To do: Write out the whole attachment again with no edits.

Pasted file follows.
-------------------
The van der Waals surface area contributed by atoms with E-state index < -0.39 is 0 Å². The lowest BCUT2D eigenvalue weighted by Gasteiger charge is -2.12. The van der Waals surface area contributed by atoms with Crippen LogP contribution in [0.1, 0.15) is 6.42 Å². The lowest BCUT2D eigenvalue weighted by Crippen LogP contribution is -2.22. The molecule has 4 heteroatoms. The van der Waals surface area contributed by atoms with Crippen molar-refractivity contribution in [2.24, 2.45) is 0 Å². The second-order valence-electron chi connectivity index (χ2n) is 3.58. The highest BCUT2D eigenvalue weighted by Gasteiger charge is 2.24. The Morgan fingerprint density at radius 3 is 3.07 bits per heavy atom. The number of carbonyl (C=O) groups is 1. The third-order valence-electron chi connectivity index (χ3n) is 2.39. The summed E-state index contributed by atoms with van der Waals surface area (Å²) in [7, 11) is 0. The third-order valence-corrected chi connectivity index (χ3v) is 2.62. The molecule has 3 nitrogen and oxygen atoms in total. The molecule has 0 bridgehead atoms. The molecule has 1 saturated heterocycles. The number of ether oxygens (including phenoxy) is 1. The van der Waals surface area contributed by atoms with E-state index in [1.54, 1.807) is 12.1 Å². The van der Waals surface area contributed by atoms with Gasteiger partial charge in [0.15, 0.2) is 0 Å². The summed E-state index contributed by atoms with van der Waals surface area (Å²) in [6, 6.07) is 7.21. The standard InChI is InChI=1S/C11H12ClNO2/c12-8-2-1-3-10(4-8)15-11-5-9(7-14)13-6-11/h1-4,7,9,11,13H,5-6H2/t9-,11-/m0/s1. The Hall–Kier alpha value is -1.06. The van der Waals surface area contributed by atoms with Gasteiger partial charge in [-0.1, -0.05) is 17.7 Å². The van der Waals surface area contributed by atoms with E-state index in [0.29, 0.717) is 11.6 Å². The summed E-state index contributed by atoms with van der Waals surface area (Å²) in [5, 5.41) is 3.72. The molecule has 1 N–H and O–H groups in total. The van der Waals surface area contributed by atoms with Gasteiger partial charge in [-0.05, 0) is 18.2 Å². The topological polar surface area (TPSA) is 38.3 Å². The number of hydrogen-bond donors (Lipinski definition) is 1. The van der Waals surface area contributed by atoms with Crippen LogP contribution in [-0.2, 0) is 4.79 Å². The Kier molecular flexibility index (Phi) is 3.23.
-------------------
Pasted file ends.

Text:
The van der Waals surface area contributed by atoms with E-state index < -0.39 is 0 Å². The lowest BCUT2D eigenvalue weighted by Gasteiger charge is -2.12. The van der Waals surface area contributed by atoms with Crippen LogP contribution in [0.1, 0.15) is 6.42 Å². The lowest BCUT2D eigenvalue weighted by Crippen LogP contribution is -2.22. The molecule has 4 heteroatoms. The van der Waals surface area contributed by atoms with Crippen molar-refractivity contribution in [2.24, 2.45) is 0 Å². The second-order valence-electron chi connectivity index (χ2n) is 3.58. The highest BCUT2D eigenvalue weighted by Gasteiger charge is 2.24. The Morgan fingerprint density at radius 3 is 3.07 bits per heavy atom. The number of carbonyl (C=O) groups is 1. The third-order valence-electron chi connectivity index (χ3n) is 2.39. The summed E-state index contributed by atoms with van der Waals surface area (Å²) in [7, 11) is 0. The third-order valence-corrected chi connectivity index (χ3v) is 2.62. The molecule has 3 nitrogen and oxygen atoms in total. The molecule has 0 bridgehead atoms. The molecule has 1 saturated heterocycles. The number of ether oxygens (including phenoxy) is 1. The van der Waals surface area contributed by atoms with E-state index in [1.54, 1.807) is 12.1 Å². The van der Waals surface area contributed by atoms with Gasteiger partial charge in [0.15, 0.2) is 0 Å². The summed E-state index contributed by atoms with van der Waals surface area (Å²) in [6, 6.07) is 7.21. The standard InChI is InChI=1S/C11H12ClNO2/c12-8-2-1-3-10(4-8)15-11-5-9(7-14)13-6-11/h1-4,7,9,11,13H,5-6H2/t9-,11-/m0/s1. The Hall–Kier alpha value is -1.06. The van der Waals surface area contributed by atoms with Gasteiger partial charge in [-0.1, -0.05) is 17.7 Å². The van der Waals surface area contributed by atoms with E-state index in [0.29, 0.717) is 11.6 Å². The summed E-state index contributed by atoms with van der Waals surface area (Å²) in [5, 5.41) is 3.72. The molecule has 1 N–H and O–H groups in total. The van der Waals surface area contributed by atoms with Gasteiger partial charge in [-0.05, 0) is 18.2 Å². The topological polar surface area (TPSA) is 38.3 Å². The number of hydrogen-bond donors (Lipinski definition) is 1. The van der Waals surface area contributed by atoms with Crippen LogP contribution in [-0.2, 0) is 4.79 Å². The Kier molecular flexibility index (Phi) is 3.23.